Tostones were one of the first foods of Puerto Rico I was introduced to as a kid.
My grandma migrated to the United States with my grandpa, leaving behind her family. In Puerto Rico, food is one in the same with family and love. She has been sharing this with me since I was born, both emotionally and through food. Anytime I would come over she would ask me if I was hungry and regardless of the answer she would have something that she had cooked up earlier that day ready for me to eat.
The aroma of adobo and sofrito that wafts from the kitchen throughout the dining room.
As I grew up I was introduced to more and more Puerto Rican meals by my mom. My mom learned how to cook Puerto Rican dishes specifically to keep the tradition alive and well. These meals were one of the main channels through which I could connect with my roots in Puerto Rico. A common denominator in many of these meals was tostones which I’ve grown to love.
For me, tostones are not just a Puerto Rican staple, but part of my identity as a proud Puerto Rican man.
(Above, a Puerto Rican meal prepared by my mom)
My brother, sister, and I have started to learn how to make some of these dishes so we can also pass down the tradition and teach how our ethnic foods connect us to the culture of Puerto Rico. There are two types of tostones that I've watched my mom make and have grown up eating, twice fried green plantains and fried sweet plantains. Twice fried green plantains are my favorite of the two because I've been eating them for longer and they are the more traditional and savory tostones.
Twice fried green plantains
Twice fried, crispy tostones were the first ones I learned to make by observing my mom in the kitchen. First, she would soak the whole green plantains in warm water. She once explained to me that this helps to loosen the peel and increase the crispiness of the tostones. Next, she peels and slices them into round pieces. Then she would submerge them in hot cooking oil for the first round of frying. After that, she would take them out of the oil and then smash them between two pieces of wood bound by a hinge and refry them. Our family smashes the fried plantains with a wooden press called a tostonera. Once golden and crisp the last step is to place them on a plate with a paper towel on top to absorb excess oil and then sprinkle them with some salt. As for fried sweet plantains, their caramelized and sweet flavor is a great accompaniment to salty and savory Puerto Rican meals.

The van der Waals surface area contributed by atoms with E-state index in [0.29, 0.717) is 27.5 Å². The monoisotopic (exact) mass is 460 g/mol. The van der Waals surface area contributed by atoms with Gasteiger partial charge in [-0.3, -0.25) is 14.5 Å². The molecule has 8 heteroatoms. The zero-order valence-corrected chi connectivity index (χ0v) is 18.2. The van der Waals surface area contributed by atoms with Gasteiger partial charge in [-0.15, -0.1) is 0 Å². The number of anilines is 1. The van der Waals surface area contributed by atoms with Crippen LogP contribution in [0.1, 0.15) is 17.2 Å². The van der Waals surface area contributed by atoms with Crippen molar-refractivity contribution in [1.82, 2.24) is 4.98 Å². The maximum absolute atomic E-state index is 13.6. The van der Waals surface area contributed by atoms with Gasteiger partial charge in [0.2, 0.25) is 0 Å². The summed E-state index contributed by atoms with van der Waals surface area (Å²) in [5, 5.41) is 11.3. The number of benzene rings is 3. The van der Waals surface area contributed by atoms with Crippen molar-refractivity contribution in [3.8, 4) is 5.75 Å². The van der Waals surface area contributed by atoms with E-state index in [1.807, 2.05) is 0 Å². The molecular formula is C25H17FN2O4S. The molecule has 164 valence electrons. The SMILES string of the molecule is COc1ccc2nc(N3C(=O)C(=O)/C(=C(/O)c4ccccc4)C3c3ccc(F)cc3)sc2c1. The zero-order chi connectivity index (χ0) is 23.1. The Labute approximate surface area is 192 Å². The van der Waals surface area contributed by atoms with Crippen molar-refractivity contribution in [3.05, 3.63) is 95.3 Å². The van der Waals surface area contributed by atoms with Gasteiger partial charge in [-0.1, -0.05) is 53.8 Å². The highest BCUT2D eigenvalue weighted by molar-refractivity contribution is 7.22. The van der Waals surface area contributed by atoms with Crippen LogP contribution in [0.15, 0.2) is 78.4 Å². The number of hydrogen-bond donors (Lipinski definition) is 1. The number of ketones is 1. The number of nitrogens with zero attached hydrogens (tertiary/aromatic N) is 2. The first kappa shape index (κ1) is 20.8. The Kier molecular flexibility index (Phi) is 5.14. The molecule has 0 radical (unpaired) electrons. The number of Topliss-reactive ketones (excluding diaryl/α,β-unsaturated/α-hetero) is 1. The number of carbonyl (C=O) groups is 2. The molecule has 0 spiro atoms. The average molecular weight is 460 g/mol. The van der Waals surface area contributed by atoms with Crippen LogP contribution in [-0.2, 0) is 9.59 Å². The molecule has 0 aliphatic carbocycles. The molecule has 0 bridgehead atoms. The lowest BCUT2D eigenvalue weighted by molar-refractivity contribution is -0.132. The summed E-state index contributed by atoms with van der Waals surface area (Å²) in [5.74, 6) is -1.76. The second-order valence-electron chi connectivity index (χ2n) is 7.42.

Fried Sweet plantains
I love fried sweet plantains because they are soft and caramelized and can be used as a side dish or a dessert. These were the second type of tostones I learned to make by observing my mom. First, she would peel yellow or brown plantains and slice them into round pieces. Next, she would submerge them in hot cooking oil to fry. Once fried she would place them on a plate with a paper towel to absorb excess oil and lightly salt them. I used to love when my mom made these, and I still do, because we didn't get to make them often. Most of the plantains we could get at the grocery store weren't ripe yet but if they were, you could bet we would be having fried sweet plantains with dinner that night.
Plantains are native to Southeast Asia and were introduced to the Caribbean by the Spanish who also brought with them our enslaved African ancestors in the early 16th century. Plantains are well suited to the tropical environment of Puerto Rico and quickly became a staple. Plantains are more than an ingredient, they are symbolic of Puerto Rican cuisine. Ask any Puerto Rican what their five favorite foods are, and I’m willing to bet at least two involve plantains. I'm no different despite growing up in America and that’s part of what makes tostones so special for me, not including the memories that I have ingrained in me, eating them together with my family.
Tostones, like people, come from many different cultures and backgrounds.
They can be found in Latin American countries and the Caribbean, including Cuba, Puerto Rico, Dominican Republic, Panama, Honduras, Haiti, and even more. Each culture adds their own flare to the recipe whether that's soaking the plantains in water, using lard instead of cooking oil, or adding garlic and lime. It is completely unknown where tostones came from specifically but they are unanimously renowned by the cultures they’re shared by. I’m thankful that I’m able to feel such a close connection with a place I've never been, through the food shared with me, from my grandma, to my mom, then me. Our love for tostones has crossed generations.